Thanks for staying with us; enjoy your next bottle of wine responsibly and remember to recycle when you’re done.
Day 355 – All The World’s A Stage. . .
…and we are but players! Well, not exactly how it’s written but the point is that we’re a blip on the radar screen of civilization. The time spent in our lives doesn’t even register on the time clock of the planet, solar system or galaxy. Yep, just like the song, we are like dust blowing in the wine! Ooops! We meant blowing in the WIND! Yes, of course! But, we’re also reminded that time is always moving forward. So, tonight we spent some time watching the Little League World Series playoffs, and were struck by their similarities to real life–shaking hands after a job well done. This is the kind of baseball we know and love!
So tonight we opened a 2011 Cline Mourvedre. . .and WOW, what a wine! Very tasty; loads of fruit, a terrific finish and all for a closeout price of $10 at Twin. Ancient Vines Mourvedre offers a hint of Eucalyptus on the nose, distinct chocolate characteristics and a luscious deep plum flavor. This surprisingly and unusually delightful wine has a substantial mouth-feel followed by soft tannins.. . like we said…lots of wine and not a huge investment. We enjoyed it with smoked center cut pork chops, some garlic pasta shells and a romaine lettuce salad. All of these were perfect compliments to the wine.
Even as we close in on the end of our blog series, we’re amazed at the wines that are available for a good price and a great taste. This wine fits the bill to a tee and because it’s a varietal that most people don’t (or won’t) go to look for and try, those of us who have tasted and believe are going to snatch them up! It’s a great wine for the price; it’s a flavorful wine for your palate and you can amaze your friends and family with your vast knowledge! Okay. . .so that last part was a REAL stretch!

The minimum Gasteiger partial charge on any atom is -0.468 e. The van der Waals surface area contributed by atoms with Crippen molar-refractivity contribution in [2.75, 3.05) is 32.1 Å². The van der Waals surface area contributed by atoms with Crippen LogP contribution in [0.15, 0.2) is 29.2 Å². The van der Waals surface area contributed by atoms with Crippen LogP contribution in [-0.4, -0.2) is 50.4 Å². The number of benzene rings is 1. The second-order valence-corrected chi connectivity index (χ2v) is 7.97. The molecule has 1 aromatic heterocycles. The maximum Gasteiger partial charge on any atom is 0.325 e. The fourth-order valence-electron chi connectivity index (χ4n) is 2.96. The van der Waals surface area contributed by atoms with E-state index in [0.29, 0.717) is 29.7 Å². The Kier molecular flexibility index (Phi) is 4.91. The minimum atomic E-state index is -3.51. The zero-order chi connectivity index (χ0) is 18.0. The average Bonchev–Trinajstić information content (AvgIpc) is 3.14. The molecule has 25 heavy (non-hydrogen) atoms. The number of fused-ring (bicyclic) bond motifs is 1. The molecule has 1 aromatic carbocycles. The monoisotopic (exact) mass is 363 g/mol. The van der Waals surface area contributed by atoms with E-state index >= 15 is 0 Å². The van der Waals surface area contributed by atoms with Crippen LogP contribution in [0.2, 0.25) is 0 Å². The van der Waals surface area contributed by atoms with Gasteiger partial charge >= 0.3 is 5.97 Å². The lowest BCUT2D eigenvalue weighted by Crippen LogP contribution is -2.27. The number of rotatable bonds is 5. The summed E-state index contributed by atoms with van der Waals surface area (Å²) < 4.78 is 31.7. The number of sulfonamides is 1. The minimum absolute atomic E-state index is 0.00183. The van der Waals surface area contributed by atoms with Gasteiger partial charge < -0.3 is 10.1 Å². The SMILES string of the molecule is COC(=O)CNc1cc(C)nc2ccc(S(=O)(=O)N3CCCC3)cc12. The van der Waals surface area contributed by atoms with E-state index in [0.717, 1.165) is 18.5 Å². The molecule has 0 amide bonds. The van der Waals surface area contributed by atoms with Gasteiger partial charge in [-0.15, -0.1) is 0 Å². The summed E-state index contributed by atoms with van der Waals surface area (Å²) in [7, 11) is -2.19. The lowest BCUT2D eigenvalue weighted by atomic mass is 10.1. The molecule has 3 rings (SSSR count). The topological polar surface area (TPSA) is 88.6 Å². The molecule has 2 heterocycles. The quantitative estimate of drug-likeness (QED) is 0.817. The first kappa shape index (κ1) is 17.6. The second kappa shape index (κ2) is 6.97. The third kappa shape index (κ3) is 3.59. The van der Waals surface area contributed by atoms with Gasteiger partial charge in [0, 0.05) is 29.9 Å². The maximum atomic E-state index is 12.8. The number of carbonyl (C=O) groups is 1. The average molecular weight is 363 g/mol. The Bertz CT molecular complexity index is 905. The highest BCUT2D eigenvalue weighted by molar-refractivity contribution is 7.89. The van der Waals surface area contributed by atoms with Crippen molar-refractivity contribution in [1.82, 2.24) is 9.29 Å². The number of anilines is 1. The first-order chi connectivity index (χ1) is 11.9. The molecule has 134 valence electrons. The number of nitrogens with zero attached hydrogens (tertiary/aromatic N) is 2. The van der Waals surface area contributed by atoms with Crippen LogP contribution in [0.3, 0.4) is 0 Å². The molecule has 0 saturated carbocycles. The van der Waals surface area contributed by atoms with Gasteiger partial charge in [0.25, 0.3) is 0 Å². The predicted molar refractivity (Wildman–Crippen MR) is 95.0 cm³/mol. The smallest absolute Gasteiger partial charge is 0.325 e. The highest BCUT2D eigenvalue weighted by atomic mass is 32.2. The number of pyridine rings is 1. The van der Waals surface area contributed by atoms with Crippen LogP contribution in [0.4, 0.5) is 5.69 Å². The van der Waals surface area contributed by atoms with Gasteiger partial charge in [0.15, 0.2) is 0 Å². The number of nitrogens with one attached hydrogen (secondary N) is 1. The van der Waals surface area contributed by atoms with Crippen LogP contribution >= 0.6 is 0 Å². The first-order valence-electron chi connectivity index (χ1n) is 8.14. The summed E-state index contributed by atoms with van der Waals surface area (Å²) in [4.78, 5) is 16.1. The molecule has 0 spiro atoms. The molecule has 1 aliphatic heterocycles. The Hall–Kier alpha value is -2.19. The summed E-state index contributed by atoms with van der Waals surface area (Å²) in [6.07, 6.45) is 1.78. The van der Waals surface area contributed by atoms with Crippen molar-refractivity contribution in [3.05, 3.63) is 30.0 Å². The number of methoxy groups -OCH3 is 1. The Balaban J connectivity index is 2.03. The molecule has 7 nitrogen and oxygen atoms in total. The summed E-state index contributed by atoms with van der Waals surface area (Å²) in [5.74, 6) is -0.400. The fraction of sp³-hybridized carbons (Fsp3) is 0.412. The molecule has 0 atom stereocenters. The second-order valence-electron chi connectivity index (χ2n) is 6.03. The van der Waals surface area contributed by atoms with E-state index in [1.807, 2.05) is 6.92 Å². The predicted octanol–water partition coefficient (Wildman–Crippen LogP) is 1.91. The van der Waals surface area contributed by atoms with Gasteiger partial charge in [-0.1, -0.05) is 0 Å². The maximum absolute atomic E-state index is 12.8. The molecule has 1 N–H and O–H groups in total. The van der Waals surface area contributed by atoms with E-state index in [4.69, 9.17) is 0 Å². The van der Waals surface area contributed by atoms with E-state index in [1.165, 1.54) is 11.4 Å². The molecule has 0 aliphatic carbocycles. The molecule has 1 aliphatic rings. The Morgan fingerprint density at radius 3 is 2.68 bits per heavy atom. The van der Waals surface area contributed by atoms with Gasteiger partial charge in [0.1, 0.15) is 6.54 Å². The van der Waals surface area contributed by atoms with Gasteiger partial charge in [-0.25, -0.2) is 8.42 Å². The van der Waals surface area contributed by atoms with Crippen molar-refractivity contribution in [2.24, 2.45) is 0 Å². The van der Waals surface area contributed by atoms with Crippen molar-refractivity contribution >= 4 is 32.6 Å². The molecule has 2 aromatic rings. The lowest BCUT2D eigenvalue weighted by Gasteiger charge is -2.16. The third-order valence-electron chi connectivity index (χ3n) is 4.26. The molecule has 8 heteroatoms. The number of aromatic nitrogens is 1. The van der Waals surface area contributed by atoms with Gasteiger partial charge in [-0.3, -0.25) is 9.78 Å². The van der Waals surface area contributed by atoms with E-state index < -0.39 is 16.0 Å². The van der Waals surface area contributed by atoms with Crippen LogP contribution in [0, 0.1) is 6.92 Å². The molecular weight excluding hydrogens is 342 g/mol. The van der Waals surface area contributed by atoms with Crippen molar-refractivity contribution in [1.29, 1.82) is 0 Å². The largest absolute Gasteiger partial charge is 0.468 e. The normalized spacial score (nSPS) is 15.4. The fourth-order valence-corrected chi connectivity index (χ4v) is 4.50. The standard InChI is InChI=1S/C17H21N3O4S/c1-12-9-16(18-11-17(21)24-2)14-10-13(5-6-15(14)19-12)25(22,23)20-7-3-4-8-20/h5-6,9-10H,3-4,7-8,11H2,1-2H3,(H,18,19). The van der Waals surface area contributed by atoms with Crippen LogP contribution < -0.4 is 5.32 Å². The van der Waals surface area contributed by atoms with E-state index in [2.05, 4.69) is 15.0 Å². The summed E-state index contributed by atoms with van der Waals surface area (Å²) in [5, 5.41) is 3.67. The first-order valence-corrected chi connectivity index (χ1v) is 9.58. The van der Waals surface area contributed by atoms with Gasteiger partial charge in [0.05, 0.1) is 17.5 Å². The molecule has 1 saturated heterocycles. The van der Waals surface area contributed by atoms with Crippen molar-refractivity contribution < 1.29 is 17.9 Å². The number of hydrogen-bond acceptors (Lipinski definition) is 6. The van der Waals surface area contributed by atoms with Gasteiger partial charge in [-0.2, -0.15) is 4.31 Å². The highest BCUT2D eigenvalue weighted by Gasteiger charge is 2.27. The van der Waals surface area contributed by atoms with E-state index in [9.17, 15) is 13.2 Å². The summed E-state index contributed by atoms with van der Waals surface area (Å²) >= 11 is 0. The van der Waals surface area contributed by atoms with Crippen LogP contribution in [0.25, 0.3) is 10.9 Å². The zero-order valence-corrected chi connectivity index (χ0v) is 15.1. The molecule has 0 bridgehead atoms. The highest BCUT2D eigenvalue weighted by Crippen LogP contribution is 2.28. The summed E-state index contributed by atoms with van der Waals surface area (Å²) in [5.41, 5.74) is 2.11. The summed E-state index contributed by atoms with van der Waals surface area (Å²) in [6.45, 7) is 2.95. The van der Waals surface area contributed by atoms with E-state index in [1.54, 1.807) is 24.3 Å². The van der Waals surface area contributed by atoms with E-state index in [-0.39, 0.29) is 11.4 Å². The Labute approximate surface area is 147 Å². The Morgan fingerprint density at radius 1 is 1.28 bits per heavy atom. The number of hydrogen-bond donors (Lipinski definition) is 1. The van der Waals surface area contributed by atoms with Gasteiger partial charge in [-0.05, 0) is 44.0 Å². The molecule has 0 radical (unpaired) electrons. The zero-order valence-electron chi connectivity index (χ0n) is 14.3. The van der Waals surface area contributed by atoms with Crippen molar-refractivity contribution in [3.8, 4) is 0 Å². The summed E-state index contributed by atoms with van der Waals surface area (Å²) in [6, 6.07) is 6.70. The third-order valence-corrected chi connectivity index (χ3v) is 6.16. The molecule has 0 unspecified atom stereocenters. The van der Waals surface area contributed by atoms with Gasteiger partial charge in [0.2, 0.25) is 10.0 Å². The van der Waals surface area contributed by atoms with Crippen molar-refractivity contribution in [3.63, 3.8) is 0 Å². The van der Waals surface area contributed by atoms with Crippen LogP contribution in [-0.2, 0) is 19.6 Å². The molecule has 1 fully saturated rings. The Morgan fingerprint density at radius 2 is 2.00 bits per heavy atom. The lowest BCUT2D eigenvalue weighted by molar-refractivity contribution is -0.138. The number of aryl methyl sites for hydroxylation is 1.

As you know, the Mourvedre grape is rarely bottled as a wine by itself. Typically, this grape is used in blends–most blends that we’ve enjoyed have Petite Syrah, Syrah and Cabernet Sauvignon in them, so this grape is probably used to soften the wine against the big and bold of the other grapes. What we never expected was a wine with great taste and body and a smooth finish. It’s yet another example of trying something out of our ‘wheelhouse’ (remember an earlier post?) and being rewarded for trying it!
As the week begins a tilt towards the weekend, we can’t tell you the number of comments and likes we’ve enjoyed knowing that the blog is quickly coming to its conclusion. We especially like the folks from Sweden, Japan, Germany and other countries who have accidentally (yes, we’re not so vain as to think we have a world-wide following) stumbled upon our blog. And, after looking at the variety of search terms used, we’re convinced that most folks have no clue what they’re looking for!! But, hey, we’re glad they stopped by and checked us out. Enjoy your Thursday, and prepare for the weekend. We’re now in a T-Minus mode starting tomorrow, we’ll be at T-Minus 10 and counting. If you’re in the mood to try new, value priced wine, then stay tuned for some great stuff; and if you’ve come to expect great information…don’t miss the last 10 days!
Enjoy your favorite wine responsibly and remember to recycle whenever possible.
Day 354: Sometimes things are better left alone . . .
Yeah, so we’ve already talked about the Santa Julia Malbec and tonight we’re going a little crazy because we’ve found a white wine from the same folks. The only catch is that this wine is from a torrontes grape. Torrontés is a white Argentine wine grape variety, producing fresh, aromatic wines with moderate acidity, smooth texture and mouth-feel as well as distinctive peach and apricot aromas on the nose. Keep that in mind…we’ll come back to it later.